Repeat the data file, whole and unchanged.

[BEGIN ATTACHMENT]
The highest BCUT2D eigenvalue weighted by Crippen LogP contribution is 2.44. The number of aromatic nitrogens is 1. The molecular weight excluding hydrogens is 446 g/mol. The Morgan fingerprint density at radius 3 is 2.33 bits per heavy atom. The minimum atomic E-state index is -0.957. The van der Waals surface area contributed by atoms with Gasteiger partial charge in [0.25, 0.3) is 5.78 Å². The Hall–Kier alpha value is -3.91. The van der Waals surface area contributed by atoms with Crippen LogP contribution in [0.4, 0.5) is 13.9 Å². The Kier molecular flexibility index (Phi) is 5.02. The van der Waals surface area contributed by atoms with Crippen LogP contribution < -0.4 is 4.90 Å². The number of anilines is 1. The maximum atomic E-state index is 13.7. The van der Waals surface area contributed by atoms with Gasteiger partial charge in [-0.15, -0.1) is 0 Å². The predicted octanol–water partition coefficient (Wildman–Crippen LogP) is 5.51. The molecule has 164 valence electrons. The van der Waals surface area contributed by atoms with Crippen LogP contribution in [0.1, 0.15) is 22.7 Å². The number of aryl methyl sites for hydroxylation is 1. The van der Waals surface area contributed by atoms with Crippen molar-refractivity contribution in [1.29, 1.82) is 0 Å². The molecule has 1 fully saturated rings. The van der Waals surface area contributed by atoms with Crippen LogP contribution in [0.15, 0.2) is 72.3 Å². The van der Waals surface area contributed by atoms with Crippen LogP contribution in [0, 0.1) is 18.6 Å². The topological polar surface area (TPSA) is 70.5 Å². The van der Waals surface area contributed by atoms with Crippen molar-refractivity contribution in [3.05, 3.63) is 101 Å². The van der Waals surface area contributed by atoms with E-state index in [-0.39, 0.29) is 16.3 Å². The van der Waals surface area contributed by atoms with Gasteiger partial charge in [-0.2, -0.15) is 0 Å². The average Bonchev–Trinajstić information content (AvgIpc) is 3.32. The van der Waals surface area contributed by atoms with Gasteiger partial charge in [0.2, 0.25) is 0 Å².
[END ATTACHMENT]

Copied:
The highest BCUT2D eigenvalue weighted by Crippen LogP contribution is 2.44. The number of aromatic nitrogens is 1. The molecular weight excluding hydrogens is 446 g/mol. The Morgan fingerprint density at radius 3 is 2.33 bits per heavy atom. The minimum atomic E-state index is -0.957. The van der Waals surface area contributed by atoms with Gasteiger partial charge in [0.25, 0.3) is 5.78 Å². The Hall–Kier alpha value is -3.91. The van der Waals surface area contributed by atoms with Crippen LogP contribution in [0.4, 0.5) is 13.9 Å². The Kier molecular flexibility index (Phi) is 5.02. The van der Waals surface area contributed by atoms with Crippen LogP contribution < -0.4 is 4.90 Å². The number of anilines is 1. The maximum atomic E-state index is 13.7. The van der Waals surface area contributed by atoms with Gasteiger partial charge in [-0.15, -0.1) is 0 Å². The predicted octanol–water partition coefficient (Wildman–Crippen LogP) is 5.51. The molecule has 164 valence electrons. The van der Waals surface area contributed by atoms with Crippen LogP contribution in [0.1, 0.15) is 22.7 Å². The number of aryl methyl sites for hydroxylation is 1. The van der Waals surface area contributed by atoms with Crippen molar-refractivity contribution in [1.29, 1.82) is 0 Å². The molecule has 1 fully saturated rings. The van der Waals surface area contributed by atoms with Crippen LogP contribution in [0.15, 0.2) is 72.3 Å². The van der Waals surface area contributed by atoms with Crippen LogP contribution in [0, 0.1) is 18.6 Å². The topological polar surface area (TPSA) is 70.5 Å². The van der Waals surface area contributed by atoms with Crippen molar-refractivity contribution in [3.05, 3.63) is 101 Å². The van der Waals surface area contributed by atoms with E-state index in [-0.39, 0.29) is 16.3 Å². The van der Waals surface area contributed by atoms with Gasteiger partial charge in [-0.2, -0.15) is 0 Å². The average Bonchev–Trinajstić information content (AvgIpc) is 3.32. The van der Waals surface area contributed by atoms with Gasteiger partial charge in [0.2, 0.25) is 0 Å².